The entire globe has been affected. This summer, extreme rainfall resulted in deadly floods in Germany and Belgium, and heat waves that radiated across the entire Northern Hemisphere are expected to continue.
In this changing world, climate-smart agriculture is good business, a pathway to food security built on the pillars of productivity, resilient ecosystems, and the reduction of greenhouse gas emissions.
The industrial agriculture and food (agri-food) industry is responsible for feeding the US and many of its trading partners. In a push for greater efficiency and scale to meet future needs, industry leaders have invested in robotics and automation technologies. Some key areas of development include automated irrigation, fertilizer, harvesting, and breeding systems. These process improvements are aimed at reducing production costs and conserving water, fuel, and fertilizer.
Financial publications such as Forbes and Barron’s have written extensively over the last two years about the popularity of investment in AgTech startups. Though almost no AgTech companies are traded publicly at this stage, they have caught on among investors with an eye to sustainability and social change. In fact, AgTech investment has grown from less than $100 million invested in 2010 to $3.2 billion invested in 2020. The Produce Marketing Association reports that 28 percent of total investment in the agriculture sector went to crop protection in 2020, including climate-proofing technologies.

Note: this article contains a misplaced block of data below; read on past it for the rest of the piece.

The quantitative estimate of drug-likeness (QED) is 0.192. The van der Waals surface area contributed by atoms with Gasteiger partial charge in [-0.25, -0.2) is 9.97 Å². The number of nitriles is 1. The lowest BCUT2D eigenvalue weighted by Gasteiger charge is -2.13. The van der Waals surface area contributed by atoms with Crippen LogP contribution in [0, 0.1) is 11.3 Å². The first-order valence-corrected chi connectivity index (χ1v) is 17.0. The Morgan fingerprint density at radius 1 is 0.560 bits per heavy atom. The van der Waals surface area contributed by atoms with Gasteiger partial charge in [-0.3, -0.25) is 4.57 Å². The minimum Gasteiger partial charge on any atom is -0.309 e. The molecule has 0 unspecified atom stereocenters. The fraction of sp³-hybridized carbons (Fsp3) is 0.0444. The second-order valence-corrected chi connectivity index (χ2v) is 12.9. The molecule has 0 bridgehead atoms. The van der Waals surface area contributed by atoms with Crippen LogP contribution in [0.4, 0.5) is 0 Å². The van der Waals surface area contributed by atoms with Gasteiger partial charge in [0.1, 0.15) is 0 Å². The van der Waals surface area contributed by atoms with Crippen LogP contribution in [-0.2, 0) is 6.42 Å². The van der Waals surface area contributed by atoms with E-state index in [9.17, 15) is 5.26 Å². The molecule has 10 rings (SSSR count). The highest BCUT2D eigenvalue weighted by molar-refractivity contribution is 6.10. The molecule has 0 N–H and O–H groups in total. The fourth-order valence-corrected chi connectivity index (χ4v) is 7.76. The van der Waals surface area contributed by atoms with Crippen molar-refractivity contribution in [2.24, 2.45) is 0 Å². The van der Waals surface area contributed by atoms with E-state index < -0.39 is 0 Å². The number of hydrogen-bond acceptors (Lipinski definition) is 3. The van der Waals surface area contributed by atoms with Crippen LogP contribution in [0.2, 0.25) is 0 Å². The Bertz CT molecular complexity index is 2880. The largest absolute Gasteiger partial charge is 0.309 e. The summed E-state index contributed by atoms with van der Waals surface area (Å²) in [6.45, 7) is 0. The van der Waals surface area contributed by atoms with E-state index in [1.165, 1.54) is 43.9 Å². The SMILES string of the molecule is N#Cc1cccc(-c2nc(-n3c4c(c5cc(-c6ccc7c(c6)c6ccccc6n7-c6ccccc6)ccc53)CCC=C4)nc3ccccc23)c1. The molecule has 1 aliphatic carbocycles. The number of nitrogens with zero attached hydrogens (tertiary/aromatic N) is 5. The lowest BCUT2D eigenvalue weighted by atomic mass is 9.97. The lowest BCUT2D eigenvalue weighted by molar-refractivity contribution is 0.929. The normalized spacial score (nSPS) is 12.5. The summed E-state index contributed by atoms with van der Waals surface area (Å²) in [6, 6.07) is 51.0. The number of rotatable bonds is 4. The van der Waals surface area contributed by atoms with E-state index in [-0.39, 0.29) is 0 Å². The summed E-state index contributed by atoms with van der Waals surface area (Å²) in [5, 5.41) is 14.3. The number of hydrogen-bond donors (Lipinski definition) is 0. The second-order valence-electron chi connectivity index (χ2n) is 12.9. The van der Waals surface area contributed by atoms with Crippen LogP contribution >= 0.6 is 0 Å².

The technologies in development are decidedly futuristic, leaps beyond anything traditionally associated with farming. They include digitally enhanced mechanisms for removing CO2 from the atmosphere, drone applications for seeding and pesticide delivery, and new gene-editing technologies such as CrispR/CAS9. AI can provide farmers with real-time insights, allowing them to identify areas that need irrigation, fertilization, or pesticide treatment. In fact, AI is expected to be one of the biggest game-changers, with that market projected to reach $2.5 billion within five years.
Roadblocks to Progress